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Panasonic Lumix DMC-LZ10 Review

Key Specifications

  • Review Price: £160.00

Despite coming into the market relatively late (launching its first camera in 2001), Panasonic has proved to be one of the most versatile digital camera manufacturers, with a range of models covering pretty much every type from cheap pocket compacts to high-spec digital SLRs. Sitting about as close to the middle of this wide and varied range as it is possible to get is this, the 10.1-megapixel Lumix DMC-LZ10, and its 8.1-megapixel sibling the LZ8.


Priced at an affordable £160, the LZ10 is a half-metal, half-plastic medium-sized compact camera powered by two AA batteries. Nevertheless it has enough features to stand out from other similar compacts. With a Leica-branded 5x zoom lens equivalent to 30-150mm, a 2.5-inch 230k monitor, Mega OIS optical image stabilisation and optional manual exposure, its closest match is probably the Canon PowerShot A590 IS (£150), although that camera is physically larger and only 8MP, criticisms which also apply to a comparison with Nikon’s CoolPix P50 (£150). There really isn’t another camera on the market that closely matches the LZ10’s specification.


The initial impression of the LZ10 is a good one. The front of the camera body is aluminium, while the back is plastic, but the build quality is up to Panasonic’s usual high standard. The battery hatch las a locking latch, and there is a separate hatch on the side for the memory card, handy if you are using the camera on a tripod. The overall shape is much more square and functional than many of Panasonic’s other more stylish compacts. It is a fairly large camera by pocket compact standards, measuring 97.5 x 62 x 33.3mm, but it is quite light, weighing only 141g minus batteries. Of course using two AA alkaline batteries for power means that the loaded weight goes up to around 190g, but using Lithium batteries can shave about 25g off that figure.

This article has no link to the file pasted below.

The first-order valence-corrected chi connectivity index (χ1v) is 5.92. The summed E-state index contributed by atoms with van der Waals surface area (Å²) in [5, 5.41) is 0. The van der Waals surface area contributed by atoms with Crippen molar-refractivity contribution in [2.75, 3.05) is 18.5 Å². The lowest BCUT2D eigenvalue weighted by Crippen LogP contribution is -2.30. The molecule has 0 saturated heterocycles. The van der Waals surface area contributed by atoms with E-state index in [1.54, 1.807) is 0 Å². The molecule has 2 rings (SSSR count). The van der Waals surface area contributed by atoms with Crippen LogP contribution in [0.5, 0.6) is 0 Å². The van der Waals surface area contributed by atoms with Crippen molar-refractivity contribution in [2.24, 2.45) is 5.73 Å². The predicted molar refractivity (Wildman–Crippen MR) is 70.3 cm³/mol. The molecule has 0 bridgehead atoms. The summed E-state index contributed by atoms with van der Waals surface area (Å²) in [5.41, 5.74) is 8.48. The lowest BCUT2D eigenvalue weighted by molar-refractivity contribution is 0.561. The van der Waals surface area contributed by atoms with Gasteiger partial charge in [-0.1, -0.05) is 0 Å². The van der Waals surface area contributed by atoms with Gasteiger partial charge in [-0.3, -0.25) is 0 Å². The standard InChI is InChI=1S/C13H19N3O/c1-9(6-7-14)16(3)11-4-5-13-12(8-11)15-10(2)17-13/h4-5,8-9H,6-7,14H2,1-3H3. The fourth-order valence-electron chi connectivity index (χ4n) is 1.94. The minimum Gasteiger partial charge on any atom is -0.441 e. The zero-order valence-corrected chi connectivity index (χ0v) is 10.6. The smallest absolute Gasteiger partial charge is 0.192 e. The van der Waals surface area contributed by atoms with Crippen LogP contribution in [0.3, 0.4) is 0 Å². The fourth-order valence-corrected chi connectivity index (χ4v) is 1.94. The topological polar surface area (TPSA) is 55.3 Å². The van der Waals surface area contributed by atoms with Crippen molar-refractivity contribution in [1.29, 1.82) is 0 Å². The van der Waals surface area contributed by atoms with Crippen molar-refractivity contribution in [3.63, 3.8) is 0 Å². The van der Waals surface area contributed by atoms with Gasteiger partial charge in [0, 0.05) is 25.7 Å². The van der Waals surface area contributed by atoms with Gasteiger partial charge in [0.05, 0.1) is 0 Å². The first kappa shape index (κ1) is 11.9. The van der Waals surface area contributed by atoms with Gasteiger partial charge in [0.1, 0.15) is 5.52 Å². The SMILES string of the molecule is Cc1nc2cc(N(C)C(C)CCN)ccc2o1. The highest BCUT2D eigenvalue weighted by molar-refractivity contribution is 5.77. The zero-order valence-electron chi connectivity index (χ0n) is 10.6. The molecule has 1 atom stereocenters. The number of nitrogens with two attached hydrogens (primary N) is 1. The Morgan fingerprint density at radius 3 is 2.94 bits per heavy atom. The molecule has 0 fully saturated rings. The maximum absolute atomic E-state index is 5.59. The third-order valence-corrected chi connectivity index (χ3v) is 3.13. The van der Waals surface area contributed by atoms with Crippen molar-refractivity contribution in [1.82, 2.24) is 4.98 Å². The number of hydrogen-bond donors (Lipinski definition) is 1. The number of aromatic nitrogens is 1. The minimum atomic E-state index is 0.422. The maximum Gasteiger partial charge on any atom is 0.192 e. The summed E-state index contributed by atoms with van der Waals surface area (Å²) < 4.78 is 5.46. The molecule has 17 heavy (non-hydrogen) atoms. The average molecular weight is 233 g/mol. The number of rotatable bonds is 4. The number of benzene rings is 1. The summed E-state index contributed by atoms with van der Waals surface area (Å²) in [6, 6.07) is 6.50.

The batteries live inside a prominent handgrip on the right of the body, complete with a textured pad. A small raised lip on the back of the camera provides a thumbgrip, and overall the LZ10 is very comfortable and secure to hold. The control layout is sensible and unsurprising, with a rotary bezel zoom control, a standard D-pad and a few other buttons. The on/off and record/playback controls are small slider switches, so you’re very unlikely to move them accidentally. Some of the other buttons and the D-pad are a bit small, but not annoyingly so, and they are at least very clearly labelled.

The camera’s controls are comprehensive but quite easy to use. The nine-position main mode dial holds program and manual exposure, the “intelligent auto” option, four basic scene programs (portrait, landscape, action and night portrait), movie mode and scene mode, which offers a further 15 scene programs, illustrated by some of the lamest animated icons I’ve seen since the days of the Commodore 64. Main shooting options such as ISO setting, white balance, picture size, AF mode, continuous shooting and image stabiliser mode are accessed via a quick one-button on-screen menu. Other often-used options are assigned to buttons on the D-pad, including flash mode, macro focusing, self-timer and exposure compensation.


The LZ10’s features are surprisingly complete for a relatively low-cost camera. The AF modes include nine-area, three-area high speed, one-area high speed, single area, spot focusing and face detection. Metering options include multi-zone, centre-weighted and spot. Picture adjustment available in the main menu gives five-step control over contrast, sharpness, saturation and noise reduction, and even the manual exposure control is more sophisticated than on many compact cameras. Aperture settings from f/3.3 to f/8.0 and shutter speeds from 60 seconds to 1/2000 of a second can be selected in 1/3EV increments.